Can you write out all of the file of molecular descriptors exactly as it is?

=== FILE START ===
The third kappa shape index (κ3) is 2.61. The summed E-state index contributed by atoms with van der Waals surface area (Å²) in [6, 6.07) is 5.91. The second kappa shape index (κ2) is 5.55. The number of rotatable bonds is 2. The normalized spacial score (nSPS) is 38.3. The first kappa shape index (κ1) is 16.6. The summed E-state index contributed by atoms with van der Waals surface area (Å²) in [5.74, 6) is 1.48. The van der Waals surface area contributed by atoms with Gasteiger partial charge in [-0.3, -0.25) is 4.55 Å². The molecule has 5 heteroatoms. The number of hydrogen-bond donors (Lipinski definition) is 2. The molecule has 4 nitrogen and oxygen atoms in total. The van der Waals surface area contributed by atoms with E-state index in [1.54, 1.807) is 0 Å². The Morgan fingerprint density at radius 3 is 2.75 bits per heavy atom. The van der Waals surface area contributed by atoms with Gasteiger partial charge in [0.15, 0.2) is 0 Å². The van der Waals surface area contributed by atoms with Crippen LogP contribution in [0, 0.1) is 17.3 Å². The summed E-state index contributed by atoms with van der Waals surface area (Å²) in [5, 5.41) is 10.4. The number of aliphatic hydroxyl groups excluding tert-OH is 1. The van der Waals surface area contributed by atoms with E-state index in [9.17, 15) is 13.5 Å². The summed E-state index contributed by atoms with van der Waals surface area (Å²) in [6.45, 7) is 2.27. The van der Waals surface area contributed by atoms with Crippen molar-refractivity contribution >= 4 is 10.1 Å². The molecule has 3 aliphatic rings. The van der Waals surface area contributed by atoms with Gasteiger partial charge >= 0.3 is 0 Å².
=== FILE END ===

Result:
The third kappa shape index (κ3) is 2.61. The summed E-state index contributed by atoms with van der Waals surface area (Å²) in [6, 6.07) is 5.91. The second kappa shape index (κ2) is 5.55. The number of rotatable bonds is 2. The normalized spacial score (nSPS) is 38.3. The first kappa shape index (κ1) is 16.6. The summed E-state index contributed by atoms with van der Waals surface area (Å²) in [5.74, 6) is 1.48. The van der Waals surface area contributed by atoms with Gasteiger partial charge in [-0.3, -0.25) is 4.55 Å². The molecule has 5 heteroatoms. The number of hydrogen-bond donors (Lipinski definition) is 2. The molecule has 4 nitrogen and oxygen atoms in total. The van der Waals surface area contributed by atoms with E-state index in [1.54, 1.807) is 0 Å². The Morgan fingerprint density at radius 3 is 2.75 bits per heavy atom. The van der Waals surface area contributed by atoms with Gasteiger partial charge in [0.15, 0.2) is 0 Å². The van der Waals surface area contributed by atoms with Crippen LogP contribution in [0, 0.1) is 17.3 Å². The summed E-state index contributed by atoms with van der Waals surface area (Å²) in [5, 5.41) is 10.4. The number of aliphatic hydroxyl groups excluding tert-OH is 1. The van der Waals surface area contributed by atoms with E-state index in [9.17, 15) is 13.5 Å². The summed E-state index contributed by atoms with van der Waals surface area (Å²) in [6.45, 7) is 2.27. The van der Waals surface area contributed by atoms with Crippen molar-refractivity contribution >= 4 is 10.1 Å². The molecule has 3 aliphatic rings. The van der Waals surface area contributed by atoms with Gasteiger partial charge >= 0.3 is 0 Å².